The Delhi Metro caters to 1.8 million people who use it daily and it will get $9.5m (£6.1m) in carbon credits annually for seven years. As the number of passengers increase, so will this figure. The Clean Development Mechanism (CDM) scheme run by the UN generates carbon credits and this gives developing countries financial incentives to cut greenhouse gas emissions.

The certificate for carbon credits was recently issued and the UN statement asserted that:

“The United Nations body administering the clean development mechanism under the Kyoto Protocol has certified that Delhi Metro has reduced emissions. No other Metro in the world could get the carbon credit because of the very stringent requirement to provide conclusive documentary proof of reduction in emissions.”

According to the UN, every passenger who uses the Metro instead of cars or buses helps to reduce GHG emissions by approximately 100gm of carbon-dioxide for every trip of 10km (6 miles). Similar systems are being planned or already under commission in other Indian cities – Bangalore is a notable example. If the Delhi Metro is any indication, planned infrastructure improvement is what India needs to tackle the dual problems of traffic congestion and pollution.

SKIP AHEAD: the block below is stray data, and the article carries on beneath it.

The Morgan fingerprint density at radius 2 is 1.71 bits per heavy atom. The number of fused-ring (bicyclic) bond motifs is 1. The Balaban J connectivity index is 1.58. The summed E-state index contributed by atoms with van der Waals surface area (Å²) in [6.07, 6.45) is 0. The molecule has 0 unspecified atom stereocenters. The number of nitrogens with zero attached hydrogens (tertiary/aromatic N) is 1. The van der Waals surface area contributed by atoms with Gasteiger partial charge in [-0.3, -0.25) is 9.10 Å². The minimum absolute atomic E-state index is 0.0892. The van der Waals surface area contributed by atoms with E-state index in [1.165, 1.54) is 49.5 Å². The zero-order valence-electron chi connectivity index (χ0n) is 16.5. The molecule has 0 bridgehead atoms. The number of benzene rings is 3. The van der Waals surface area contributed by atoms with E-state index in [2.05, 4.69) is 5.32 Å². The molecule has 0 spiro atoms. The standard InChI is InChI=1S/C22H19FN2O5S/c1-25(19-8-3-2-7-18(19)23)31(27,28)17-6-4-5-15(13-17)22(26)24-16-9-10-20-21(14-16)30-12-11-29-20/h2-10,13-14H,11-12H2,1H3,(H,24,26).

Published in: on October 26, 2011 at 7:13 am  Leave a Comment  
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Railways makes the right ‘carbon’ moves

MUMBAI: Railways is the latest entrant to take steps to cut down energy consumption and earn carbon credits. Recently, the ministry of railways has
awarded a contract through competitive bidding for supply of compact fluorescent lamps (CFLs) free of cost to railway employees residing in railway colonies.